In 2005, Kanye West’s status caught up to his ego. A year after the surprise success of his 2004 debut, The College Dropout, the kid from Chi-Town with the teddy bear on his sweater went from hip-hop star to full-fledged, cover-of-Time-magazine American icon. Splicing a sample of Jamie Foxx impersonating Ray Charles with a marching-band drumbeat, Roc-A-Fella Records’ producer-cum-MC created the song that would become his first to top the Billboard Hot 100 singles chart (and five other charts along the way), “Gold Digger.” Upon its August release, his album Late Registration sold 860,000 copies its first week in stores (on its way to a total of 2.8 million) and was hailed as one of the best albums of the year, if not the best album of the year, by countless critics. Then, a month later, the always outspoken artist injected himself into a national debate on race and class and the failings of the government, when, during a televised fundraiser for victims of Hurricane Katrina, he spontaneously uttered seven words that would become a cultural catchphrase: “George Bush doesn’t care about Black people.” Maybe not, but everybody seemed to care about Kanye West.
You can’t tell him nothin’. He can tell you a lot. Listen.
I think 2005 was the most important year in making me an impactful artist and making it so I could make records forever… I was riding off the wave of College Dropout to Late Registration, so I had a lot of goodwill at that point, and all I had to do was deliver something that was really good, and people would celebrate it.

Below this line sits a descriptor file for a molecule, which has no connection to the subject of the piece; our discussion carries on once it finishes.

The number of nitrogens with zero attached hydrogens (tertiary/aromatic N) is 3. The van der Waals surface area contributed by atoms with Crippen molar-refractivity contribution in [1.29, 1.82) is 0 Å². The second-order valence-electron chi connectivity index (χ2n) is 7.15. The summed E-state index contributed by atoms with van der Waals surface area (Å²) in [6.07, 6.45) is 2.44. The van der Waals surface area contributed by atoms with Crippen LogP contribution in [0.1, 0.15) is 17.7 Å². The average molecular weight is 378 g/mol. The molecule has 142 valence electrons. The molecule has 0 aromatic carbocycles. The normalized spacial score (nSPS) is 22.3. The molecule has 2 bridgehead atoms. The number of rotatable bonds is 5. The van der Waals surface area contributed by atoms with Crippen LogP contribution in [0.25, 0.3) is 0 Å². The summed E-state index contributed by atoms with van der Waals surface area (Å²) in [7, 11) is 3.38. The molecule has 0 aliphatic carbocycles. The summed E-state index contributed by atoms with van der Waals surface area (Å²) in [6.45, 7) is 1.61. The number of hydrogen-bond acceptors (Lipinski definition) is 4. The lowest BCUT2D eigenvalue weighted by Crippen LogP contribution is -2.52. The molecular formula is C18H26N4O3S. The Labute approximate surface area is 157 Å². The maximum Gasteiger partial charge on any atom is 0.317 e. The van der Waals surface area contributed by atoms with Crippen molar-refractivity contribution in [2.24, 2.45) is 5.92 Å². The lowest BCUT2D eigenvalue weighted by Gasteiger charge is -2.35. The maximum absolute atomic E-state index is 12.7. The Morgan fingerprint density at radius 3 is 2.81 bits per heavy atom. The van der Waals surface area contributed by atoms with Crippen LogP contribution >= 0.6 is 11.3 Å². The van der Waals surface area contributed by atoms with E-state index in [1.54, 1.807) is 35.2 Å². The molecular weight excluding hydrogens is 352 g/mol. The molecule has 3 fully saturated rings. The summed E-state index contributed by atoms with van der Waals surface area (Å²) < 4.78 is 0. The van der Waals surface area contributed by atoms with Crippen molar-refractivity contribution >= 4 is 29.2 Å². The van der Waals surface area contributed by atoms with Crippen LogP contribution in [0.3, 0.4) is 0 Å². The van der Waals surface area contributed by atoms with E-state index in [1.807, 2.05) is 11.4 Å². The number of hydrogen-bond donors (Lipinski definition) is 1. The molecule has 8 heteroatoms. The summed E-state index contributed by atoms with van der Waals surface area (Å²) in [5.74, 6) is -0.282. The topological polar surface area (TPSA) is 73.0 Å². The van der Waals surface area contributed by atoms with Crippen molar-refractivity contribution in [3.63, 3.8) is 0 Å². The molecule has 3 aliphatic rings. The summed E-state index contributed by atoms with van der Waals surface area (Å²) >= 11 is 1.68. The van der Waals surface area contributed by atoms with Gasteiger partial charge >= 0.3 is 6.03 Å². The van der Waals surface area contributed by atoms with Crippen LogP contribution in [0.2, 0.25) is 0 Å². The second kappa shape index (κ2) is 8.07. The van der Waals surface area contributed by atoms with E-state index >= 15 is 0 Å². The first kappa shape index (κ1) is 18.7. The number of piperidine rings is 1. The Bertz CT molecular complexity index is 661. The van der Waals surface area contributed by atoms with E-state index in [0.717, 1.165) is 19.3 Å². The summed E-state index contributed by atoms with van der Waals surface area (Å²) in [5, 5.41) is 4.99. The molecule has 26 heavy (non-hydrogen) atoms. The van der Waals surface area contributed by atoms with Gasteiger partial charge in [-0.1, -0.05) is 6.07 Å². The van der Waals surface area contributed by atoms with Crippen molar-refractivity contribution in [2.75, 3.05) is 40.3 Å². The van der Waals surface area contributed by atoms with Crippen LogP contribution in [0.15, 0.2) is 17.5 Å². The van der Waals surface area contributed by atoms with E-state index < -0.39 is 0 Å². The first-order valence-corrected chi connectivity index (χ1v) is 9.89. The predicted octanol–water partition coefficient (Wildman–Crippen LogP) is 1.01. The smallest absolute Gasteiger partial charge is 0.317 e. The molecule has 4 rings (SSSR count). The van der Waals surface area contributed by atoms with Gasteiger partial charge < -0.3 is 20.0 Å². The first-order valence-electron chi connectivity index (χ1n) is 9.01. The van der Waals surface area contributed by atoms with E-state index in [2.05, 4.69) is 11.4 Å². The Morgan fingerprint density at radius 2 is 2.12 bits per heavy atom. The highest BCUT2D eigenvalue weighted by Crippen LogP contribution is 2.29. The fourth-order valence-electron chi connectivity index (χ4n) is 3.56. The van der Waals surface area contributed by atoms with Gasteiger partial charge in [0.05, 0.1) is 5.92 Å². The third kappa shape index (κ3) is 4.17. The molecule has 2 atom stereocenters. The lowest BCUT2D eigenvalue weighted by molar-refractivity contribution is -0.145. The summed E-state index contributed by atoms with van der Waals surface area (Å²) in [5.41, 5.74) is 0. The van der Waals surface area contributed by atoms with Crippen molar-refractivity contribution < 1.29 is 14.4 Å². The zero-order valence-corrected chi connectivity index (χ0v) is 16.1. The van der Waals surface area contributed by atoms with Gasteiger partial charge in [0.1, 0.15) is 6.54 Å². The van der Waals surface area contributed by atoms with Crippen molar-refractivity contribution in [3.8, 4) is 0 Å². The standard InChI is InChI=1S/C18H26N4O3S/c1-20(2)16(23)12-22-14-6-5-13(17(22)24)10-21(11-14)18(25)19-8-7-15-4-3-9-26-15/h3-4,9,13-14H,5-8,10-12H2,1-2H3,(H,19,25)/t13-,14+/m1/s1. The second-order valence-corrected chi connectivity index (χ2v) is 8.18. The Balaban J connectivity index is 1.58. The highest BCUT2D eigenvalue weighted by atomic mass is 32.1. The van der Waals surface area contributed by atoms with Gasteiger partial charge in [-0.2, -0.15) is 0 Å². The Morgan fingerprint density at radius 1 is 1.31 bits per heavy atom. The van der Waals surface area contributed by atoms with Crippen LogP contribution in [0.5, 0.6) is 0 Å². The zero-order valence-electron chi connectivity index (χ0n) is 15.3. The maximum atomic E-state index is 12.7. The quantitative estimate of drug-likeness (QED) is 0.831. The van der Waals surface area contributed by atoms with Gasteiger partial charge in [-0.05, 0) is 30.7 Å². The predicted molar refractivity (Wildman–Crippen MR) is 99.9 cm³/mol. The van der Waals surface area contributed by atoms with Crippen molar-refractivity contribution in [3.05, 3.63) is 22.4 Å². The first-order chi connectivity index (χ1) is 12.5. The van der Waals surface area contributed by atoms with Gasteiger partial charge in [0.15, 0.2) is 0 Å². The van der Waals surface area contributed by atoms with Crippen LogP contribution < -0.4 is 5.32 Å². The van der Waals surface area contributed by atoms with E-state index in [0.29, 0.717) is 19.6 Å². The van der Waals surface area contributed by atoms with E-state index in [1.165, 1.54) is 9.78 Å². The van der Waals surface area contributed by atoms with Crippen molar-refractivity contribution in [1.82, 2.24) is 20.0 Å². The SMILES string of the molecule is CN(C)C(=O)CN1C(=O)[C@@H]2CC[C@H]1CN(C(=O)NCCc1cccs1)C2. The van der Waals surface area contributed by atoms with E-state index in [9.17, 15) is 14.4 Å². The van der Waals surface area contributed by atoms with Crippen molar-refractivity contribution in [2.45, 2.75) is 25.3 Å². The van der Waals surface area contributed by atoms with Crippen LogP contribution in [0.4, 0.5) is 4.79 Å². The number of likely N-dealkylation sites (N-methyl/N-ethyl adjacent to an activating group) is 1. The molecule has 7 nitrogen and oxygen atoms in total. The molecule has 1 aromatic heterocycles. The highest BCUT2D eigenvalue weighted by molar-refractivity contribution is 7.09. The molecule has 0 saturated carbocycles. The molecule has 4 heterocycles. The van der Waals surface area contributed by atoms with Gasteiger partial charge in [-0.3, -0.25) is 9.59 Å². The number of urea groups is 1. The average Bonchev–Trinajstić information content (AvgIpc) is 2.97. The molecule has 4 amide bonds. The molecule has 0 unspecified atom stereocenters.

I couldn’t even imagine the success level that “Gold Digger” had. I was scared to put “Gold Digger” out. We put the scratch on it, so I felt more comfortable about it, just to make sure that it was super hip-hop, and it just soared beyond my wildest dreams. I think that when you stop being afraid is when you stop being good. And I think that, because of the whole [idea of the] sophomore jinx, I was really in the studio, and I made music like I was really in tune with everything that was going on. People say that the key to failure is trying to please everybody, right? I feel like that’s a cop-out. I say, why not try? If you reach for the stars, you’ll fall on a cloud. Why not try to make something that has a lot of appeal? Why not try to make something that can be played on the radio but also gets respect in the barbershops? Every now and then there’s one of those records that happen like that. But usually rappers get one of those on an album, or maybe one or two of those a year. I said, Why not make a whole album of those? And I sat back and I said, Well, okay, what are the elements? Well, musicality. People like melody. So let’s have melody. Okay, but with hip-hop, you need drums and real lyrics and lines that catch people and emotion, and people relate to it. So put that on there, too. And subject matter. Make it something that everybody can understand. Speak in a way that people understand what the fuck you’re talking about. And that’s what I did.
XXL Staff Picks
Songs of the Year:
“Still Tippin’,” Mike Jones featuring Slim Thug & Paul Wall
“Stay Fly,” Three 6 Mafia featuring 8Ball & MJG & Young Buck
“Candy Shop,” 50 Cent featuring Olivia
“Gold Digger,” Kanye West featuring Jamie Foxx
“I’m a Hustla,” Cassidy
“Hate It or Love It,” The Game featuring 50 Cent
“Wait (The Whisper Song),” Ying Yang Twins
“Soul Survivor,” Young Jeezy featuring Akon
“Sittin’ Sidewayz,” Paul Wall
“Diamonds From Sierra Leone,” Kanye West
Albums of the Year:
Late Registration, Kanye West
The Massacre, 50 Cent
Let’s Get It: Thug Motivation 101, Young Jeezy
The Documentary, The Game
Tha Carter 2, Lil Wayne